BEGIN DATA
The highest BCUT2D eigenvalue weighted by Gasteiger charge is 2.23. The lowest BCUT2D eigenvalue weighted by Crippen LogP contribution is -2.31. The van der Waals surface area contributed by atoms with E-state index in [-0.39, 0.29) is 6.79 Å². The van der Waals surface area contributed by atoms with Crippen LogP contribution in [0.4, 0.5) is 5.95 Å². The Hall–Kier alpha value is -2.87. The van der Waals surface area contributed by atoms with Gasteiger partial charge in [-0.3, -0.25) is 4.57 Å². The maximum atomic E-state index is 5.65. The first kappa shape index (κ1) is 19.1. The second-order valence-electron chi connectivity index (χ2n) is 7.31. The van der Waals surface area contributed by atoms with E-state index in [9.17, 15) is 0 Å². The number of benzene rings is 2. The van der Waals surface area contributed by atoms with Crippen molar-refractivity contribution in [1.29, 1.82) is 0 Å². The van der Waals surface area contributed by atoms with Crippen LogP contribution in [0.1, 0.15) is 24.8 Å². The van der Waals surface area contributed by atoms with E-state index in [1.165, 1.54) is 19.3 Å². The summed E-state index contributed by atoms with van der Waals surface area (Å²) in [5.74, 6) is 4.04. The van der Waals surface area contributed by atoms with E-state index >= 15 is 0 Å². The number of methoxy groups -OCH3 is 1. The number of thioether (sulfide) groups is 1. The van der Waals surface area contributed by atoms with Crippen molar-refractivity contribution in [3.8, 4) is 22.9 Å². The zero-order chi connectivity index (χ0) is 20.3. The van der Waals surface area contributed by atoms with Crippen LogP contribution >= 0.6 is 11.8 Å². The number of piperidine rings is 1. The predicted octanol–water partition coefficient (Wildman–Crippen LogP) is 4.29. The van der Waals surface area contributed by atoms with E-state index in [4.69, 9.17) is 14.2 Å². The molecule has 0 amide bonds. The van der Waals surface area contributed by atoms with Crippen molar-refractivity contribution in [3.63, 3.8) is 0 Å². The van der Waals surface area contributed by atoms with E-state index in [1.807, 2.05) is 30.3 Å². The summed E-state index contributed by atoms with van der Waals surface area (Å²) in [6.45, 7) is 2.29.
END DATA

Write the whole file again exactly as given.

The highest BCUT2D eigenvalue weighted by Gasteiger charge is 2.23. The lowest BCUT2D eigenvalue weighted by Crippen LogP contribution is -2.31. The van der Waals surface area contributed by atoms with E-state index in [-0.39, 0.29) is 6.79 Å². The van der Waals surface area contributed by atoms with Crippen LogP contribution in [0.4, 0.5) is 5.95 Å². The Hall–Kier alpha value is -2.87. The van der Waals surface area contributed by atoms with Gasteiger partial charge in [-0.3, -0.25) is 4.57 Å². The maximum atomic E-state index is 5.65. The first kappa shape index (κ1) is 19.1. The second-order valence-electron chi connectivity index (χ2n) is 7.31. The van der Waals surface area contributed by atoms with E-state index in [9.17, 15) is 0 Å². The number of benzene rings is 2. The van der Waals surface area contributed by atoms with Crippen molar-refractivity contribution in [1.29, 1.82) is 0 Å². The van der Waals surface area contributed by atoms with Crippen LogP contribution in [0.1, 0.15) is 24.8 Å². The van der Waals surface area contributed by atoms with E-state index in [1.165, 1.54) is 19.3 Å². The summed E-state index contributed by atoms with van der Waals surface area (Å²) in [5.74, 6) is 4.04. The van der Waals surface area contributed by atoms with E-state index >= 15 is 0 Å². The number of methoxy groups -OCH3 is 1. The number of thioether (sulfide) groups is 1. The van der Waals surface area contributed by atoms with Crippen molar-refractivity contribution in [3.8, 4) is 22.9 Å². The zero-order chi connectivity index (χ0) is 20.3. The van der Waals surface area contributed by atoms with Crippen LogP contribution >= 0.6 is 11.8 Å². The number of piperidine rings is 1. The predicted octanol–water partition coefficient (Wildman–Crippen LogP) is 4.29. The van der Waals surface area contributed by atoms with E-state index in [4.69, 9.17) is 14.2 Å². The molecule has 0 amide bonds. The van der Waals surface area contributed by atoms with Crippen molar-refractivity contribution in [3.63, 3.8) is 0 Å². The van der Waals surface area contributed by atoms with E-state index in [1.807, 2.05) is 30.3 Å². The summed E-state index contributed by atoms with van der Waals surface area (Å²) in [6.45, 7) is 2.29.